An Egyptian court has upheld a life sentence for former Islamist president Mohamed Morsi in a case related to conspiring with foreign groups.
The Muslim Brotherhood’s Mohamed Badie was also sentenced to life. In Egypt’s legal system, a life sentence is understood as 25 years.
In total, 17 people were given life sentences. The court also sentenced the Muslim Brotherhood leader, Khairat el-Shater, and two others to death in the case. Death sentences were handed to 13 other defendants in absentia. The verdicts can be appealed against.
The judge is also expected, after a short recess, to give a ruling in a case related to a 2011 mass jail break.
Morsi was among over 100 people sentenced to death in May, in a case resulting from an escape from prison during the 2011 uprising that toppled president Hosni Mubarak.
Morsi and his colleagues were convicted of conspiring with Hamas, the Brotherhood’s Palestinian offshoot, who judges decided had helped the prisoners leave jail in January 2011.
The sentence was provisional, and needed the approval of the government’s most senior Islamic cleric. A final decision was due on 2 June, but was postponed.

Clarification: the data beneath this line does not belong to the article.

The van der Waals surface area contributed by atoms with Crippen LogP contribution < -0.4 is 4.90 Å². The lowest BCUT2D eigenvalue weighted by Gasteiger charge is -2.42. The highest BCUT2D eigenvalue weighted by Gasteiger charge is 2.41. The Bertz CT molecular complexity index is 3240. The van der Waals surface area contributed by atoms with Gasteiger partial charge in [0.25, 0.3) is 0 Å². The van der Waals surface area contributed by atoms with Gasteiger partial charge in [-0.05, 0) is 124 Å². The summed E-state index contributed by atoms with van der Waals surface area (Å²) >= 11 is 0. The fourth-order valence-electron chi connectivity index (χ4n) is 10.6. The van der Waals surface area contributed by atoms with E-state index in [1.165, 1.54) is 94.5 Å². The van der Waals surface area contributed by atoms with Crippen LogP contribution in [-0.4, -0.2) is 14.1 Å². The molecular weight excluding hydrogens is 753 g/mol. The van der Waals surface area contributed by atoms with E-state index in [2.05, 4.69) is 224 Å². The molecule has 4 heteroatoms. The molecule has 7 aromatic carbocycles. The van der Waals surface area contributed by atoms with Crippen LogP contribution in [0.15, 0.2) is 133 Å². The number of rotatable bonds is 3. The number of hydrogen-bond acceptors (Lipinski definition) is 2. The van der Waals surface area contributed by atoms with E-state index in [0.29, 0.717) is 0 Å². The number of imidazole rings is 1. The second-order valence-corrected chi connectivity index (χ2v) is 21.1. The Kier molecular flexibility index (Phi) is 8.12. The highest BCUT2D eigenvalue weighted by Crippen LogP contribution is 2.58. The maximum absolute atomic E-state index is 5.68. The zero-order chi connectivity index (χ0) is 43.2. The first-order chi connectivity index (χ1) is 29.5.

Even if the execution is upheld, analysts doubt that the Egyptian regime will follow through with such a provocative act.
Morsi was Egypt’s first democratically elected president and was overthrown by the army in 2013. He has said the court is not legitimate, describing legal proceedings against him as part of a coup by former army chief Abdel Fatah al-Sisi in 2013. Sisi, now president, says the Brotherhood poses a grave threat to national security. The group maintains it is committed to peaceful activism.
At least 235 people were killed and another 109 injured in an attack on a Sufi mosque in Egypt's North Sinai region on Friday, Egyptian state-run media reported, in what appears to be the deadliest terror attack on Egyptian soil.
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